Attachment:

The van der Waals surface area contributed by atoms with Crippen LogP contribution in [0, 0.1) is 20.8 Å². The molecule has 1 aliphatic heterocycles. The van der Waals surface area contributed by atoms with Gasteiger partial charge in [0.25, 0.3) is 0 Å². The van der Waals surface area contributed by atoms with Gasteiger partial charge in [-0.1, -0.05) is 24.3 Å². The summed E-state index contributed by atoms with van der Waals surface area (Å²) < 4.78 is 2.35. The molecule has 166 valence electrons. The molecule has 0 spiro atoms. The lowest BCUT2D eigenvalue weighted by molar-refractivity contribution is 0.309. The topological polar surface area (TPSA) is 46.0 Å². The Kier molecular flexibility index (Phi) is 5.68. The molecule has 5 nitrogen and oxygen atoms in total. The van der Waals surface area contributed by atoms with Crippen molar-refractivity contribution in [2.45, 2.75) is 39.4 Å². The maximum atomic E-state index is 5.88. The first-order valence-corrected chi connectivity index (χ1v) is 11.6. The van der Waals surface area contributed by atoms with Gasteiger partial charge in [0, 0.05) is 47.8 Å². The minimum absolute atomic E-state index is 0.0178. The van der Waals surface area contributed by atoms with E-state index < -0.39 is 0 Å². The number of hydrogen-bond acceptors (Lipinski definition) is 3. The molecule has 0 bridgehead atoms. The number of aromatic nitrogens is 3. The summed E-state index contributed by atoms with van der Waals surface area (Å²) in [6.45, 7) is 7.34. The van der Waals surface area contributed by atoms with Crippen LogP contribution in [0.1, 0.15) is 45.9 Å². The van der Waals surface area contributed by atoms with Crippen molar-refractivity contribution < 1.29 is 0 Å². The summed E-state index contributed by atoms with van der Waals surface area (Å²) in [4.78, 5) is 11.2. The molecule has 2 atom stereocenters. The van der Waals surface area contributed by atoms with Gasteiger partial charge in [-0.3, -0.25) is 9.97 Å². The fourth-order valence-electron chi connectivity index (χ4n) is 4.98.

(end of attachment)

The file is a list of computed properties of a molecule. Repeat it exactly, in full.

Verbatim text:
The van der Waals surface area contributed by atoms with Crippen LogP contribution in [0, 0.1) is 20.8 Å². The molecule has 1 aliphatic heterocycles. The van der Waals surface area contributed by atoms with Gasteiger partial charge in [0.25, 0.3) is 0 Å². The van der Waals surface area contributed by atoms with Gasteiger partial charge in [-0.1, -0.05) is 24.3 Å². The summed E-state index contributed by atoms with van der Waals surface area (Å²) < 4.78 is 2.35. The molecule has 166 valence electrons. The molecule has 0 spiro atoms. The lowest BCUT2D eigenvalue weighted by molar-refractivity contribution is 0.309. The topological polar surface area (TPSA) is 46.0 Å². The Kier molecular flexibility index (Phi) is 5.68. The molecule has 5 nitrogen and oxygen atoms in total. The van der Waals surface area contributed by atoms with Crippen molar-refractivity contribution in [2.45, 2.75) is 39.4 Å². The maximum atomic E-state index is 5.88. The first-order valence-corrected chi connectivity index (χ1v) is 11.6. The van der Waals surface area contributed by atoms with Gasteiger partial charge in [0, 0.05) is 47.8 Å². The minimum absolute atomic E-state index is 0.0178. The van der Waals surface area contributed by atoms with E-state index < -0.39 is 0 Å². The number of hydrogen-bond acceptors (Lipinski definition) is 3. The molecule has 0 bridgehead atoms. The number of aromatic nitrogens is 3. The summed E-state index contributed by atoms with van der Waals surface area (Å²) in [6.45, 7) is 7.34. The van der Waals surface area contributed by atoms with Crippen LogP contribution in [0.1, 0.15) is 45.9 Å². The van der Waals surface area contributed by atoms with Crippen molar-refractivity contribution < 1.29 is 0 Å². The summed E-state index contributed by atoms with van der Waals surface area (Å²) in [4.78, 5) is 11.2. The molecule has 2 atom stereocenters. The van der Waals surface area contributed by atoms with Gasteiger partial charge in [-0.3, -0.25) is 9.97 Å². The fourth-order valence-electron chi connectivity index (χ4n) is 4.98.